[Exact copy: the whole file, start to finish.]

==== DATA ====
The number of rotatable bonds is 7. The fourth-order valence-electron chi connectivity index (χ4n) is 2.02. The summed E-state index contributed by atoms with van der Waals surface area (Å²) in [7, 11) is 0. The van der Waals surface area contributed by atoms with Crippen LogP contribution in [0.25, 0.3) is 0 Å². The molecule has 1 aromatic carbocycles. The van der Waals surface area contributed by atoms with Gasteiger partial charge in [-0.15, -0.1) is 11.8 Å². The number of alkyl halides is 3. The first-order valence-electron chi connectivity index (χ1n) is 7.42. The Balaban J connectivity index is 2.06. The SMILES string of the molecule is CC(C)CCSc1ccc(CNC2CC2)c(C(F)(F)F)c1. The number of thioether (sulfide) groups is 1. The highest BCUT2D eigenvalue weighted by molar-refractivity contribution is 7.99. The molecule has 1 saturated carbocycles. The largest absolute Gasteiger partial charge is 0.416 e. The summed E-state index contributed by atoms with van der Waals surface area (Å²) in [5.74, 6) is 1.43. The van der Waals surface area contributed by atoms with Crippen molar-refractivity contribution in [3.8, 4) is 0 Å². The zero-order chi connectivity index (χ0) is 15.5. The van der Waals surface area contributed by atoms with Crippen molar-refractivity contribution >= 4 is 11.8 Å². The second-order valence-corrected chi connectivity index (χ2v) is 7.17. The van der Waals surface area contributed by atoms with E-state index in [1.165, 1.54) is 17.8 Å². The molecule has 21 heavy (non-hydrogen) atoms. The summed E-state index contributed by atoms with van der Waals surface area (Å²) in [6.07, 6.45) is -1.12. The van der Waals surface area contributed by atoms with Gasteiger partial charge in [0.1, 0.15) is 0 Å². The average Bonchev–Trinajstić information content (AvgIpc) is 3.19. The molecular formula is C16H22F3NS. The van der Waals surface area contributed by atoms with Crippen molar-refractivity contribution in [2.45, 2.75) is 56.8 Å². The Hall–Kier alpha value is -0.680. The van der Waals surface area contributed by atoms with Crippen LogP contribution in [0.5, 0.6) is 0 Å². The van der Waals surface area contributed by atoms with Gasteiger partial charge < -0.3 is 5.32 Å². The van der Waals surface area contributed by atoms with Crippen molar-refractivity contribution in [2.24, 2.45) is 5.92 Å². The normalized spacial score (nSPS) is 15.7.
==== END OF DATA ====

The number of rotatable bonds is 7. The fourth-order valence-electron chi connectivity index (χ4n) is 2.02. The summed E-state index contributed by atoms with van der Waals surface area (Å²) in [7, 11) is 0. The van der Waals surface area contributed by atoms with Crippen LogP contribution in [0.25, 0.3) is 0 Å². The molecule has 1 aromatic carbocycles. The van der Waals surface area contributed by atoms with Gasteiger partial charge in [-0.15, -0.1) is 11.8 Å². The number of alkyl halides is 3. The first-order valence-electron chi connectivity index (χ1n) is 7.42. The Balaban J connectivity index is 2.06. The SMILES string of the molecule is CC(C)CCSc1ccc(CNC2CC2)c(C(F)(F)F)c1. The number of thioether (sulfide) groups is 1. The highest BCUT2D eigenvalue weighted by molar-refractivity contribution is 7.99. The molecule has 1 saturated carbocycles. The largest absolute Gasteiger partial charge is 0.416 e. The summed E-state index contributed by atoms with van der Waals surface area (Å²) in [5.74, 6) is 1.43. The van der Waals surface area contributed by atoms with Crippen molar-refractivity contribution in [3.8, 4) is 0 Å². The zero-order chi connectivity index (χ0) is 15.5. The van der Waals surface area contributed by atoms with Crippen molar-refractivity contribution >= 4 is 11.8 Å². The second-order valence-corrected chi connectivity index (χ2v) is 7.17. The van der Waals surface area contributed by atoms with E-state index in [1.165, 1.54) is 17.8 Å². The molecule has 21 heavy (non-hydrogen) atoms. The summed E-state index contributed by atoms with van der Waals surface area (Å²) in [6.07, 6.45) is -1.12. The van der Waals surface area contributed by atoms with Gasteiger partial charge in [0.1, 0.15) is 0 Å². The average Bonchev–Trinajstić information content (AvgIpc) is 3.19. The molecular formula is C16H22F3NS. The van der Waals surface area contributed by atoms with Crippen molar-refractivity contribution in [2.45, 2.75) is 56.8 Å². The Hall–Kier alpha value is -0.680. The van der Waals surface area contributed by atoms with Crippen LogP contribution in [0.5, 0.6) is 0 Å². The van der Waals surface area contributed by atoms with Gasteiger partial charge < -0.3 is 5.32 Å². The van der Waals surface area contributed by atoms with Crippen molar-refractivity contribution in [2.24, 2.45) is 5.92 Å². The normalized spacial score (nSPS) is 15.7.